Elizabeth May

Elizabeth May
  • Title: VP APAC, Sales Strategy & Enablement| Dynata
  • Company: Dynata

 Elizabeth has 24 years of strategic global leadership experience in the market research and
data industry and is the Vice President Asia-Pacific at Dynata. Aside her day-to-day role at the
newly named Dynata, Elizabeth is the ESOMAR Representative for Australia (Sydney).

Her success has been achieved as a result of working across multiple research methodologies from
design, fieldwork, insights delivery and online reporting; these were accomplished having
served as an International Client Director for TNS, EMEA Regional Manager at Nielsen BASES
and Group Director of Global Clients at Infotools.

Elizabeth has a passion for understanding the consumer and delivering insights that make a difference. When coupled with a broad expertise, across various research methodologies, this enables her to deliver a better connection to real business needs.

Elizabeth presents regularly at research conferences as a keynote speaker in both ANZ and Asia having received the ESOMAR Global Innovation and Technology Award 2016. Elizabeth is also a regular speaker on the ESOMAR APAC stage, having presented a paper on modularisation and data integration techniques in 2017 and 2018.

Consumer Trends Researchers Should Know

As researchers, we focus on the delivery of high-quality insights, pulled from the minds of
willing participants. However, the way in which those opinions are shaped are being regularly
nudged and hustled by the world around us. As a result, understanding how to best engage
with your consumers by knowing what devices they use, what media they consume, what data
they will share, and exactly how they communicate, will help us better deliver relevant and intune
outcomes from the data that we work with and present to stakeholders.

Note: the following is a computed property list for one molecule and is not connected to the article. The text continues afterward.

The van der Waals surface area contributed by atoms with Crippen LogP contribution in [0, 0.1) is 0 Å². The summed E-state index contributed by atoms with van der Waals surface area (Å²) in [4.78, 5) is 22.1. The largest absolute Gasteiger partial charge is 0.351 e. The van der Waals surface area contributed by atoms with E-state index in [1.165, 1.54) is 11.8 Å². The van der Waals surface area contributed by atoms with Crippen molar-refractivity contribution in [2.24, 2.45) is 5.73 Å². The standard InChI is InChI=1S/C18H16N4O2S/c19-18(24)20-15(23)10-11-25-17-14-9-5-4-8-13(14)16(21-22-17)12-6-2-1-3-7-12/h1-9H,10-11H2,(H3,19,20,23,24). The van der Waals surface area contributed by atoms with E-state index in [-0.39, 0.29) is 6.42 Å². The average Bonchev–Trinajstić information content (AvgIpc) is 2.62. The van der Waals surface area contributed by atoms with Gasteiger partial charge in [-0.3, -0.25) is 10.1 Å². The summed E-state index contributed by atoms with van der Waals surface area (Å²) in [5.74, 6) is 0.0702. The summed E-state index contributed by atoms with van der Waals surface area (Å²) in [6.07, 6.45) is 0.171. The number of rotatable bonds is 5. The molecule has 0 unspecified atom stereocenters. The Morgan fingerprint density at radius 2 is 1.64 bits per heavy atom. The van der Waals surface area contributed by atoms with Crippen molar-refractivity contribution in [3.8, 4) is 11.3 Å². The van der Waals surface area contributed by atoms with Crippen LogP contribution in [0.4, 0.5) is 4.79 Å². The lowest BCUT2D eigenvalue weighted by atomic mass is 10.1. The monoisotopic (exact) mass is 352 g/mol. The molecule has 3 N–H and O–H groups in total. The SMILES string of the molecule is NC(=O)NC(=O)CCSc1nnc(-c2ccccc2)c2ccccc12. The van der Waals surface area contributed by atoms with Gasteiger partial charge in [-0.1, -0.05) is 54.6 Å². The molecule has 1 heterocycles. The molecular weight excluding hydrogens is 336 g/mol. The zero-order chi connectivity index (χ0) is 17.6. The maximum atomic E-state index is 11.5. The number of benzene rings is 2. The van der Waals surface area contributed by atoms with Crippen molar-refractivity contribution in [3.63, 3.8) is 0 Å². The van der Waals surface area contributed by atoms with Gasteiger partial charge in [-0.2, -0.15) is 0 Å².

Consumers are adapting communication styles, openness to provide an opinion and shaping lifestyles around the tech that surrounds them. The presentation provides data points on research completed in Australia, and other countries for comparison, that demonstrate the nuances and preferences they should consider when designing and implementing successful research programmes.

GDPR is now a regular acronym in our lives, data privacy concerns, regulation and considerations surround us in our day-to-day as we move towards the era where data is considered to be more valuable than oil.

How does the average Australian think about their data privacy rights? Are they more risk averse to data sharing or more adventurous to explore the benefits of sharing their own personal data versus other countries? What are the watchouts for researchers when considering the Australian’s opinion on their data [not only personally identifiable information (PII), but also behavioural passive data that tracks them via their devices]? Which age groups were the most active in taking this action? Do we have a Gen-P emerging; those concerned with privacy or actions they can take to protect themselves? We will explore all of this and wrap up with a few examples that will inspire you.